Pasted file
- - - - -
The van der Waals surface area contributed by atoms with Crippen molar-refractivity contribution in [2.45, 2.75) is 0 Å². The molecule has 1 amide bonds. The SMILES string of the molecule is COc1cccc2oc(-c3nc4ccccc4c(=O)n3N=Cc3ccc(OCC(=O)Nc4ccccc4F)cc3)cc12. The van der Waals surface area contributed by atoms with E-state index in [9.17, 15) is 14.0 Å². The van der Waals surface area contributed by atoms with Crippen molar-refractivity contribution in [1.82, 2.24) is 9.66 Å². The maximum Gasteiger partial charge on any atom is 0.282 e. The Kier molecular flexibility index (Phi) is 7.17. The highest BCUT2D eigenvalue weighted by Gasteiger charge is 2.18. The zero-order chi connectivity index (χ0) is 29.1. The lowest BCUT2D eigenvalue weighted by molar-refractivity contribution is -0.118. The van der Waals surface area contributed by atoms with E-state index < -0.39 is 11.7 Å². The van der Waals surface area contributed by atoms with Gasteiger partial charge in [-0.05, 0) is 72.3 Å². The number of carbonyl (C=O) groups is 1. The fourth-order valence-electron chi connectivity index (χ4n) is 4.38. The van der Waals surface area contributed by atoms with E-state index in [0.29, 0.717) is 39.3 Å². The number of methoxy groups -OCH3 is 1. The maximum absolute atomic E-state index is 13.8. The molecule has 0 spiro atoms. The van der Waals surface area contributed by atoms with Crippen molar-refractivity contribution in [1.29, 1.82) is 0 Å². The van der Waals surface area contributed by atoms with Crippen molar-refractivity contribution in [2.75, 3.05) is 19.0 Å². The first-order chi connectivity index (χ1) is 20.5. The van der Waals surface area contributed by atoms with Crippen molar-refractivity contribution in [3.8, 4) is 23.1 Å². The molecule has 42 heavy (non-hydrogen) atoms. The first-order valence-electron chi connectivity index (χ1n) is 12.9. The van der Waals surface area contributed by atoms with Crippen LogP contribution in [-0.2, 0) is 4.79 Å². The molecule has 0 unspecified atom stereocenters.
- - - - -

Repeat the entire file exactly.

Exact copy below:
The van der Waals surface area contributed by atoms with Crippen molar-refractivity contribution in [2.45, 2.75) is 0 Å². The molecule has 1 amide bonds. The SMILES string of the molecule is COc1cccc2oc(-c3nc4ccccc4c(=O)n3N=Cc3ccc(OCC(=O)Nc4ccccc4F)cc3)cc12. The van der Waals surface area contributed by atoms with E-state index in [9.17, 15) is 14.0 Å². The van der Waals surface area contributed by atoms with Crippen molar-refractivity contribution in [1.82, 2.24) is 9.66 Å². The maximum Gasteiger partial charge on any atom is 0.282 e. The Kier molecular flexibility index (Phi) is 7.17. The highest BCUT2D eigenvalue weighted by Gasteiger charge is 2.18. The zero-order chi connectivity index (χ0) is 29.1. The lowest BCUT2D eigenvalue weighted by molar-refractivity contribution is -0.118. The van der Waals surface area contributed by atoms with E-state index < -0.39 is 11.7 Å². The van der Waals surface area contributed by atoms with Gasteiger partial charge in [-0.05, 0) is 72.3 Å². The number of carbonyl (C=O) groups is 1. The fourth-order valence-electron chi connectivity index (χ4n) is 4.38. The van der Waals surface area contributed by atoms with E-state index in [0.29, 0.717) is 39.3 Å². The number of methoxy groups -OCH3 is 1. The maximum absolute atomic E-state index is 13.8. The molecule has 0 spiro atoms. The van der Waals surface area contributed by atoms with Crippen molar-refractivity contribution in [1.29, 1.82) is 0 Å². The van der Waals surface area contributed by atoms with Crippen molar-refractivity contribution in [2.75, 3.05) is 19.0 Å². The first-order chi connectivity index (χ1) is 20.5. The van der Waals surface area contributed by atoms with Crippen molar-refractivity contribution in [3.8, 4) is 23.1 Å². The molecule has 42 heavy (non-hydrogen) atoms. The first-order valence-electron chi connectivity index (χ1n) is 12.9. The van der Waals surface area contributed by atoms with Crippen LogP contribution in [-0.2, 0) is 4.79 Å². The molecule has 0 unspecified atom stereocenters.